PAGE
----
18 Jan Connecting Through Creativity: Therapeutic Photography Part 2
By Barbara K. Stump, MA
“Somewhere over the rainbow…”—you know the rest! As I mentioned in Part 1 of “Therapeutic Photography,” 2023 had both highs and lows for me. However, one thing is for certain: I witnessed more rainbows in 2023 than in any other year. It could be the climate change, or that I was being more mindful, or maybe, I would like to think, it was a sign of hope. In the previous blog post I shared how my Dad experienced a life-altering stroke in January of 2023. Perhaps, during your lifetime, you may have experienced something this serious with a loved one. No doubt it is challenging watching a family member face something of this nature. To help me, I sought the advice of friends who have gone through something similar with a parent. I also took up a new sport, pickleball. It was refreshing to learn something new, and have a distraction from all of my worries. I absolutely loved being able to have something to release all of the stress and tension building up inside of me. It was fun, and I made many new friends by doing so. All of this was very medicinal on many levels. Unfortunately, I found myself playing for long hours, aggravating my knees and hips due to years of wear and tear from other sports. In late October of 2023, I was told by an orthopedic surgeon I would need to have my hip replaced within a year, because the pain would become unbearable. It was already getting to the point where my heating pad had become my new best friend.
So, December 1, 2023, I had a total hip replacement surgery on my right hip. It was daunting for me, and I was fearful, being it is considered a major surgery. I am so very thankful for my healthcare team, friends, and family members who checked in on me during this time. My husband jokes with our friends that he should get some type of trophy for his nursing skills. In all actuality, he has been a wonderful caretaker. It’s easy to tell he inherited some of these caring attributes from his mom, who was a nurse during her lifetime.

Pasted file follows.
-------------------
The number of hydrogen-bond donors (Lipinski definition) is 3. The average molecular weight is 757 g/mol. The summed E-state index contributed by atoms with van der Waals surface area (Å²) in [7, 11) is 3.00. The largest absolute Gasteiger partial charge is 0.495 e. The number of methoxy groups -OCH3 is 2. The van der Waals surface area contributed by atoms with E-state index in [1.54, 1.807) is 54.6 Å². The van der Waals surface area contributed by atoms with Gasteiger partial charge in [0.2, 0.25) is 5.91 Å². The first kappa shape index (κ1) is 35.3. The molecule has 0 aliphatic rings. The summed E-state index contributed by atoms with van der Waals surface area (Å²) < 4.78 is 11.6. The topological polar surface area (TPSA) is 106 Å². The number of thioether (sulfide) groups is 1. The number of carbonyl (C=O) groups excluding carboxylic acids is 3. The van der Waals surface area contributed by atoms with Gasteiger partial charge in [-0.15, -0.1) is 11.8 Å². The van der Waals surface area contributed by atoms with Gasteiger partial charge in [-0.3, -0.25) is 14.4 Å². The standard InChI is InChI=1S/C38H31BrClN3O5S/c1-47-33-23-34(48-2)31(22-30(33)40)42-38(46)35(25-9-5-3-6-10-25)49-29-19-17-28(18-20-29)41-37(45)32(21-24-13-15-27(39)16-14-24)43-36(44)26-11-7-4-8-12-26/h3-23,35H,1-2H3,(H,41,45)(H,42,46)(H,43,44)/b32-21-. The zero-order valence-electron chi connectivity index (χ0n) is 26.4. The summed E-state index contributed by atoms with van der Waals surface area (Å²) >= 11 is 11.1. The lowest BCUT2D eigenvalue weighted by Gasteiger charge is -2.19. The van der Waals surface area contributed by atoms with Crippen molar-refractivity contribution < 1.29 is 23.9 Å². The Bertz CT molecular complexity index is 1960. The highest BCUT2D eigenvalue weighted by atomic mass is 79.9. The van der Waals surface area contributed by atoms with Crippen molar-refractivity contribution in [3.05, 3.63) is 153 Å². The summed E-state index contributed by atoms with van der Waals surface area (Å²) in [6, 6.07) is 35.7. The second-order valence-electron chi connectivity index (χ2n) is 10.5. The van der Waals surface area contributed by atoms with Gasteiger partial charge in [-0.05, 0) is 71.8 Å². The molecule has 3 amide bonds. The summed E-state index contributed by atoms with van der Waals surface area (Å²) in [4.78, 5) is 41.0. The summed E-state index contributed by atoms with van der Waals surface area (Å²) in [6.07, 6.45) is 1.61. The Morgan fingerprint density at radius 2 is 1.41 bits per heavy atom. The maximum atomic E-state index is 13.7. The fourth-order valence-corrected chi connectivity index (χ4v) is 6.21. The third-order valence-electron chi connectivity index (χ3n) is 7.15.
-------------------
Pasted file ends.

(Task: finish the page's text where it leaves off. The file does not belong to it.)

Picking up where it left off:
Anyhow, I can honestly say my hip felt better immediately after surgery. It was more comfortable to walk and to be able to sleep through the night. There was obviously pain around the incision following the surgery. Also, for a while post-surgery, I had to use a walker, but already, I am walking without any assistance. I will gradually begin increasing activities. However, my doctor said it can take 3-6 months to be able to get back to a normal routine. Hence, pickleball is on hold for now. He also said, it will be a full year before I will be completely healed. Therefore, I am in the recovery process, as we enter 2024, and will be throughout it. My plan is to continue the practice of using therapeutic photography, but as part of my own healing process, this time.
Perhaps, you are in a position of healing right now, or are looking for a way to enter the new year using some form of mindfulness. In 2018, Researchers at Lancaster University, reviewed the benefits of therapeutic photography, and found that taking a daily photo can improve your well-being by:
- Community interaction
- The potential for reminiscence
“Taking a moment to be mindful, and looking for something different or unusual in the day were seen as positive well-being benefits of practice.”
In fact, I looked out our window on New Year’s Eve, and saw this magnificent cloud reflection mirrored on the lake. As I took this photo, I thought to myself how my healing is kind of mirroring the healing process we went through with my dad, and everything is going to be OK.
Photography is not only an artistic expression, or medium, it can also permanently record memories. It is your choice of what you want to record, and in turn hopefully bring a peaceful feeling to your life. You can do it daily, once a week, or monthly. Whatever works for you and feels right to do. Here are some ideas for using therapeutic photography:
Show progress of something healing or growing
In gratitude of something
Images that give you positive vibes
Self-portraits to journal your goals with fitness, healing, healthy eating, walking or hiking paths, etc.
Pet portraits, or wildlife photos
Before and after pictures of room transformations
Cooking, or baking expertise, by you or others
Whatever you are passionate about!
I do strongly believe that by channeling the things that make us happy we can propel ourselves through difficult times. If you do try therapeutic photography, I hope you share your images with others on any platform that suits you. There are so many to choose from today, whether it’s Facebook, Instagram, or simply printing off the images for displaying in your home! Why not pass on whatever heals you? You never know who else could be inspired by your photos. As Maya Angelou put it, “As soon as healing takes place, go out and heal somebody else.”
Barb Stump is an art education consultant and G3 contributing writer.